Creativity-Powered Learning



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Many teachers hear “I’m not creative” echoing from their students when starting a project that requires them to make something. In many students’ minds, the thought of doing something “creative” conjures up arts and crafts projects, not the idea of making something innovative in other academic content areas. For others, creativity and innovation are tantalizing ideas dancing in their heads, which they believe are just out of their reach.

Creativity is valued in business and industry to the extent that it is often taught in training programs. An Adobe Systems poll of five thousand people from five countries on three continents reports that 80 percent of people feel that unlocking creative potential is important in careers. Yet only 25 percent of these people feel that they’re living up to their creative potential. What the other 75 percent are missing is creative confidence.

It doesn’t have to be that way.

Everyone is inherently creative, but sometimes it gets lost or hidden as we grow up. Teachers have the chance to prevent that loss.

Creativity masterminds David Kelley and Tom Kelley are brothers who have a life mission to promote “creative confidence.” In their book, Creative Confidence: Unleashing the Creative Potential Within Us All, they contend that everyone has the capacity to be creative. The difference between the innovators from the rest of us, they add, is “believing in your ability to create change in the world around you.”

The Kelley brothers have drawn from 40 years of creative thinking work. David Kelley is the founder of both IDEO, the global design firm, and the Stanford, a centerpiece of design thinking. Tom Kelley, a partner at IDEO, is the author of “The Art of Innovation.”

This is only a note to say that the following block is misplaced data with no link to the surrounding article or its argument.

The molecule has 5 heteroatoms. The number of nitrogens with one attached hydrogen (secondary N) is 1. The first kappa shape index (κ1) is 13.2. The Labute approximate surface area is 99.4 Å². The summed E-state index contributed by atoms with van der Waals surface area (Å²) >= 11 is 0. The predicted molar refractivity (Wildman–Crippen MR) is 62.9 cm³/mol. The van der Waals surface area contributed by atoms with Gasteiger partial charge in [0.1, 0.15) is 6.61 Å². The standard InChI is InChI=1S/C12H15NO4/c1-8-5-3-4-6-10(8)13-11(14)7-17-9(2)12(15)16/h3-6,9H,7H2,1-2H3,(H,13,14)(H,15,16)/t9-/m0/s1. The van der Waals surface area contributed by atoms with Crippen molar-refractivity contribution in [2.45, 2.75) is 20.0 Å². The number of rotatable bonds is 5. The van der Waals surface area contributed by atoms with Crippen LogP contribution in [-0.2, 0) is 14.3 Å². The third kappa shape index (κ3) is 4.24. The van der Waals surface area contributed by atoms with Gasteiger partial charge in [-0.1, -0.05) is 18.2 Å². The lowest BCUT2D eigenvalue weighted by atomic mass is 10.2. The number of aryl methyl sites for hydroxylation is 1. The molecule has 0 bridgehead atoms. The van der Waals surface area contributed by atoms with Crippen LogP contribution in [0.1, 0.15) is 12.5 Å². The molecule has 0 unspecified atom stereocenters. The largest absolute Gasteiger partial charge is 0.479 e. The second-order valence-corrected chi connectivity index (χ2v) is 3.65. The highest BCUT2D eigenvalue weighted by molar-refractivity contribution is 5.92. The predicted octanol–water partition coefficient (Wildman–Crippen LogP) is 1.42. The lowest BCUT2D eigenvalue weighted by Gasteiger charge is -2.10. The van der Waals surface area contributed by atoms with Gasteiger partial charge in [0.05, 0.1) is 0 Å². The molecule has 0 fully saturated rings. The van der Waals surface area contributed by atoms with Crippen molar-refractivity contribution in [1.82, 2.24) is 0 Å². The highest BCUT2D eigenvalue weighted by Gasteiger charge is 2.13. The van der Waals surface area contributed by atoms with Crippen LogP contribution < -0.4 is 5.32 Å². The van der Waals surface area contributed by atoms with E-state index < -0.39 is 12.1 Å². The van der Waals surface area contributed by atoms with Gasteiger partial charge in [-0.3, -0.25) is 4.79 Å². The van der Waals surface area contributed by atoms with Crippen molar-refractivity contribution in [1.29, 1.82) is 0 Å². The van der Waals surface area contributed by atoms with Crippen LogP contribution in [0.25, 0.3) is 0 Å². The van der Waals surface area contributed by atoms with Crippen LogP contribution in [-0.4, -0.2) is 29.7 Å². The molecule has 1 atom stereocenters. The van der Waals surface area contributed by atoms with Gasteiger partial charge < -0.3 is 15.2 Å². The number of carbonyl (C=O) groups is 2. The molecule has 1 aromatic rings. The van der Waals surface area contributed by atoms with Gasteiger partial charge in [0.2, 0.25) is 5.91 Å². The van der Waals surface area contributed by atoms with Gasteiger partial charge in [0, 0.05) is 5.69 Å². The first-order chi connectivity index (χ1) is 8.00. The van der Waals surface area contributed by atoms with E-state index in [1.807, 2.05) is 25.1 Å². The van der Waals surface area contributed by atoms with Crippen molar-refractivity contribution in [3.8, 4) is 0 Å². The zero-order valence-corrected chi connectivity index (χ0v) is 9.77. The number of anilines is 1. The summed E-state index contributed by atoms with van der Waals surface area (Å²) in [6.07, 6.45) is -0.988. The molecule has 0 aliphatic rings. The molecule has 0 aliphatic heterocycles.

They suggest that creative confidence “is like a muscle — it can be strengthened and nurtured through effort and experience.” Looking to bring the benefits of design thinking to education, the Stanford has created the K12 Lab Network to “inspire and develop the creative confidence of educators and support innovators catalyzing powerful models for teaching and learning.”

If creativity is good for innovation in business and solving problems in the world, it follows that teaching students how to develop creative confidence would be good in all academic disciplines and contexts.

If we know that students can demonstrate high levels of creativity, then…
Why isn’t creativity at the center of all the disciplines taught in schools?

And why do so many students believe the deceptive thinking, “I’m not creative?”

To be continued in the next post. If you are attending ISTE 2019 in Philadelphia, you can find me here.

[Note: I am presenting this topic at ISTE 2019, Philadelphia, Monday, June 24, 2:00–4:00 pm EDT (Eastern Daylight Time) in Convention Center: Posters: Level 4, Terrace Ballroom Lobby, Table 37]